If you want certain official documents to be recognized in foreign countries, you may need to obtain an apostille. An apostille is a type of certificate that validates a notarized document, such as a birth or marriage certificate, so that it is accepted in a foreign country. Florida is one of many states that issue apostilles, and the process for getting one is straightforward.
What Is an Apostille?
Apostilles are certificates that authenticate a notary’s seal and signature on a public document so that the document is recognized and upheld in a foreign country. More than 80 countries around the globe that are members of the 1961 Hague Convention Treaty use apostilles to authenticate documents from citizens and companies moving between them.
In the state of Florida, only the Florida Secretary of State is authorized to issue apostille certifications. Apostilles are granted after a document is properly notarized and is then attached to the notarized document.
Read More: What Is an Apostille Seal?
What Documents Need an Apostille?
Not every document needs to be authenticated with an apostille certificate. However, many public documents do need authentication in order to be used and upheld in another country.
Only Florida state-issued documents can be authenticated with an apostille certificate from the Florida Secretary of State. Documents that need an apostille include:
- Marriage and divorce certificates.
- Birth and death certificates.
- Articles of incorporation.
- Powers of attorney.
- State court documents, such as adoption records.
- School transcripts.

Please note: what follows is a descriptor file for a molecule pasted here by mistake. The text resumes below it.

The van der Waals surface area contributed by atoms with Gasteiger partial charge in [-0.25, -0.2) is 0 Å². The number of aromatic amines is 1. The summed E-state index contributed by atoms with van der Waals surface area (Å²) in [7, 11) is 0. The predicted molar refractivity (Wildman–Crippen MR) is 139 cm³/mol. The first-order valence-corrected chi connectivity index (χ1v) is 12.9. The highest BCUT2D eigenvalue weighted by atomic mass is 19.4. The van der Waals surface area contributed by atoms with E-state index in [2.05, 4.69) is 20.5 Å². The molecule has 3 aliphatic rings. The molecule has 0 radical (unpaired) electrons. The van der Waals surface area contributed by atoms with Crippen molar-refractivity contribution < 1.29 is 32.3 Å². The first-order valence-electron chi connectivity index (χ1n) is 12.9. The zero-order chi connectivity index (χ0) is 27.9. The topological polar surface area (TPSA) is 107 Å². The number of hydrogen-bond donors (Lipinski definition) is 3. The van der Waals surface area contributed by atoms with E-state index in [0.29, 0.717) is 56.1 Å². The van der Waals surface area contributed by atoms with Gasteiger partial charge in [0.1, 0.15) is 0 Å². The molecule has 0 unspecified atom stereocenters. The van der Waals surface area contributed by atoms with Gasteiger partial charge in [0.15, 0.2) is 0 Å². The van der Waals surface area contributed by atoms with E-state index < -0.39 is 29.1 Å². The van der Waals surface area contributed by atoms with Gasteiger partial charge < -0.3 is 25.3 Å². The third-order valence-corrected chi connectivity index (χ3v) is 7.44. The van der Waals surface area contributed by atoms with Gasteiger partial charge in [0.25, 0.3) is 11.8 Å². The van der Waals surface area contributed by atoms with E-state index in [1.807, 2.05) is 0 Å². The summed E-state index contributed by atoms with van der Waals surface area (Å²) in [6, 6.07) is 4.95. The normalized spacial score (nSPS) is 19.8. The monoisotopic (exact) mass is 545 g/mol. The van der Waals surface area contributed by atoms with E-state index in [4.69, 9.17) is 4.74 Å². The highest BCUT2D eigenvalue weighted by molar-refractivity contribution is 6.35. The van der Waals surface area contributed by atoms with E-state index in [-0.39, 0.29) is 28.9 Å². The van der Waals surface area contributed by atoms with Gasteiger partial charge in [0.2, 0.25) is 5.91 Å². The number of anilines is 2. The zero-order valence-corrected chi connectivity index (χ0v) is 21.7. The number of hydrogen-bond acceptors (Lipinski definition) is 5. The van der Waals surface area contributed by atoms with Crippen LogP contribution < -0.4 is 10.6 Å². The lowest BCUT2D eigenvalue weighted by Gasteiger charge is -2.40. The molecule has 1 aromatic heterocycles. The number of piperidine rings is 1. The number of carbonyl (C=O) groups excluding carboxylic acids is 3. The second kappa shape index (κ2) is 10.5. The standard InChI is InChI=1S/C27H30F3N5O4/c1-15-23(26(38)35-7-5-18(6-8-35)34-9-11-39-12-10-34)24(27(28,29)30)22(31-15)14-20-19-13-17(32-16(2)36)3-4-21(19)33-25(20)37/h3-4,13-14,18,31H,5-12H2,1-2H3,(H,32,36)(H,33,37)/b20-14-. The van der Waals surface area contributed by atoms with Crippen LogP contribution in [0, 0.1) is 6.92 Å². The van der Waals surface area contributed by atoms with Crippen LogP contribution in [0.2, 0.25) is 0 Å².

- Vehicle titles.
- State criminal background checks.
Without an apostille certificate, these documents need several authentication certificates to be recognized by another country, and the process can often be burdensome. This is especially true in the countries that are not parties to the Hague Convention.
How to Get an Apostille in Florida
Fortunately, getting an apostille in Florida is very straightforward. To get an apostille certificate, you must complete a Florida Department of State Apostille and Notarial Certificate Request Form, which can be found online.
Along with the form, you must also send to the Florida Department of State:
- The notarized document you want authenticated.
- A check or money order for the required fee of either $10 or $20, depending on the document.
- A self-addressed stamped envelope or prepaid, pre-addressed air bill with your name listed as both the sender and recipient.
Once received, it usually takes less than a week to process the request for an apostille in Florida. If you need authentication to happen quicker than that, you can walk into the Florida Department of State’s Division of Corporations office with the needed information and get same-day authentication in most cases.
If your document was issued or notarized in another state, even if you reside in Florida, you must submit your document to the appropriate office in that state. It should be noted that a notary public cannot issue an apostille certificate.
How Is a Document Authenticated?
In order to get an apostille certificate, the Florida Secretary of State validates the notarization on the document. To do this, the office compares the notary public's information against its database of notary publics to ensure that she exists and is authorized to perform notary services.
The office also verifies the notary public’s commission number, expiration date and name. If the office cannot verify the notarization, you may have to get another one. Once verified, the apostille certificate is issued by the Florida Secretary of State. The certificate is issued on security paper so that it cannot be photocopied and assigned a unique ID number.
After you obtain an apostille certificate for a specific document, you do not need to get another one for that same document in the future. Each document does, however, need its own apostille certificate.
Leslie Bloom earned a J.D. from U.C. Davis’ King Hall, with a focus on public interest law. She is a licensed attorney who has done advocacy work for children and women. She holds a B.S. in print journalism, and has more than 20 years of experience writing for a variety of print and online publications, including the Journal of Juvenile Law and Policy.